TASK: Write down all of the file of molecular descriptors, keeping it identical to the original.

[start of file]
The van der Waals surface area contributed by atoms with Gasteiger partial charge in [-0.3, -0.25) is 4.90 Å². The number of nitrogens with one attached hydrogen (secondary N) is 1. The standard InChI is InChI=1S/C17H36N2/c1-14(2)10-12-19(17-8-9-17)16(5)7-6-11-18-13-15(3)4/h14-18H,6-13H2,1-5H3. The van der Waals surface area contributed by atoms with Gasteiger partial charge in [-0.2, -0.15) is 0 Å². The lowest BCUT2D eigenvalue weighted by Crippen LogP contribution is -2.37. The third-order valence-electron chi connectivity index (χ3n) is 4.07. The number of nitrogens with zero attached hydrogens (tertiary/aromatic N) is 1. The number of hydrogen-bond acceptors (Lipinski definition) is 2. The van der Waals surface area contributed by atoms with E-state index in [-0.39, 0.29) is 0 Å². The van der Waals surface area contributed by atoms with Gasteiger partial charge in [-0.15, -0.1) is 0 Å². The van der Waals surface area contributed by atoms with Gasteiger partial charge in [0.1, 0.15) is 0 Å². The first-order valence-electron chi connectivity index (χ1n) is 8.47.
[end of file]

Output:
The van der Waals surface area contributed by atoms with Gasteiger partial charge in [-0.3, -0.25) is 4.90 Å². The number of nitrogens with one attached hydrogen (secondary N) is 1. The standard InChI is InChI=1S/C17H36N2/c1-14(2)10-12-19(17-8-9-17)16(5)7-6-11-18-13-15(3)4/h14-18H,6-13H2,1-5H3. The van der Waals surface area contributed by atoms with Gasteiger partial charge in [-0.2, -0.15) is 0 Å². The lowest BCUT2D eigenvalue weighted by Crippen LogP contribution is -2.37. The third-order valence-electron chi connectivity index (χ3n) is 4.07. The number of nitrogens with zero attached hydrogens (tertiary/aromatic N) is 1. The number of hydrogen-bond acceptors (Lipinski definition) is 2. The van der Waals surface area contributed by atoms with E-state index in [-0.39, 0.29) is 0 Å². The van der Waals surface area contributed by atoms with Gasteiger partial charge in [-0.15, -0.1) is 0 Å². The van der Waals surface area contributed by atoms with Gasteiger partial charge in [0.1, 0.15) is 0 Å². The first-order valence-electron chi connectivity index (χ1n) is 8.47.